MC is insoluble in hot water but slowly swells and forms viscous colloidal dispersions in cold water. Gels can be prepared by initially mixing the methycellulose with half the volume of hot water (= 70 ºC) followed by addition of the remaining volume of cold water…Higher processing or preservation temperatures reduce the viscosity of formulations, which regain their original state on cooling to room temperature.
Chemical cousins of cellulose are designated ‘gums’ and “…are used as gelling agents thickeners, and stabilizers” (Essentials of Food Science by Vickie Vaclavik and Elizabeth W. Christian). Those eschewing gluten probably recognize methylcellulose and its fellow cellulose derivative hydroxypropyl methylcellulose from gluten-free products or recipes. Chefs and foodies know methylcellulose is great for making food foams and gels.
Methylcellulose’s swelling, foaming, and gelling isn’t just limited to food. It also occurs upon digestion, as described by the NIH’s National Library of Medicine (NLM).
The bulk-forming laxatives generally swell in water to form a gel that serves to maintain soft, well-hydrated feces.
Is methylcellulose laxative role in bulk quantities why KIND thinks it’s gross? Who knows! In the video above, KIND’s CEO never says why methylcellulose is chemical non grata at KIND. It might have nothing to do with bulk methylcellulose – more than you’d get in a snack bar or maybe a BOX of bars. It might have more to do with KIND choosing not to use a thickening/swelling/bulking agent like methylcellulose to bulk-up their bars. Instead, it seems KIND bulks-up their bars by just adding more nuts, dried fruits, etc. That seems nice, KIND, to add more of the stuff we can digest and use as fuel. Now, can you drop the name-calling?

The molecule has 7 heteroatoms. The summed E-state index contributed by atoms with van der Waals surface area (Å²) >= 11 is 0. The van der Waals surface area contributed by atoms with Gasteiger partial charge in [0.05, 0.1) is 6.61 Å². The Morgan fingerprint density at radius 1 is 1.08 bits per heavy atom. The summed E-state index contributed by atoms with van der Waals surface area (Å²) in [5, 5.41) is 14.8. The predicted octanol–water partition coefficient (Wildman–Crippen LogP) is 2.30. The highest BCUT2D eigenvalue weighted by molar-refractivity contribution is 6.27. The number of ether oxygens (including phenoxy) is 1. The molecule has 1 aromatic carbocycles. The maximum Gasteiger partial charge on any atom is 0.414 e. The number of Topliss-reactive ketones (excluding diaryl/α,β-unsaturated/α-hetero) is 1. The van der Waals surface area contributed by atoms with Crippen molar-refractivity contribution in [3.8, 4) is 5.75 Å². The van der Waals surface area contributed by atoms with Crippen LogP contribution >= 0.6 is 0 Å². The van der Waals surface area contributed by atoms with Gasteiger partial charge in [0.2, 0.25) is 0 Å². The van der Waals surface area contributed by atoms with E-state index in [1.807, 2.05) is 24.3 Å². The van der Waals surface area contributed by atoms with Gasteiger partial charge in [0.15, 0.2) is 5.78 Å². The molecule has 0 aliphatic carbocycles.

Featured image created by author in PowerPoint
So it’s… fiber?
Good thing someone out there is producing granola bars without fiber. Wait, what? They still have fiber? They still have regular cellulose? Those frauds, trying to bulk up their food with indigestible fillers…
If they really cared, they would process those grains a little more to remove ALL the cellulose, leaving us with nice, nutricious carbohydrates like glucose…
Well, one of the carbohydrates in the group called ‘fiber’.
You’d be surprised at how many people think removing fiber from fruits and vegetables to get juices is better than just eating the fruit or vegetable like you would without juicing. (Obviously how you would prepare it depends more on personal taste than nutrition, but excess juice intake is little different than soda.)
Weird that they would pick on poor methylcellulose since they seem to be adding alpha-tocopherol to all of their bars, and while that is not too hard to pronounce (no harder then methylcellulose anyway) it still sounds pretty gross.
To be fair they are calling it Vitamin E which sounds a bit more appetizing (though not really).
You would think that the target market for Kind bars would know what methylcellulose is since it is used as a substitute for gelatin in vegan products.
Excess vitamin E intake (i.e., the amount in supplement pills) is linked to cancer. One ad hoc hypothesis is that it’s specifically excess intake of ?-tocopherol.
They are using it as a preservative so I would doubt that it’s at supplement levels, but yeah the ‘OK’ stuff is probably worse for you than the ‘bad’ stuff.
so, methylcellulose is gross, but phosphatidyl choline, phosphatidyl inositol, phosphatidyl ethanolamine, and phosphatidic acid are just peachy?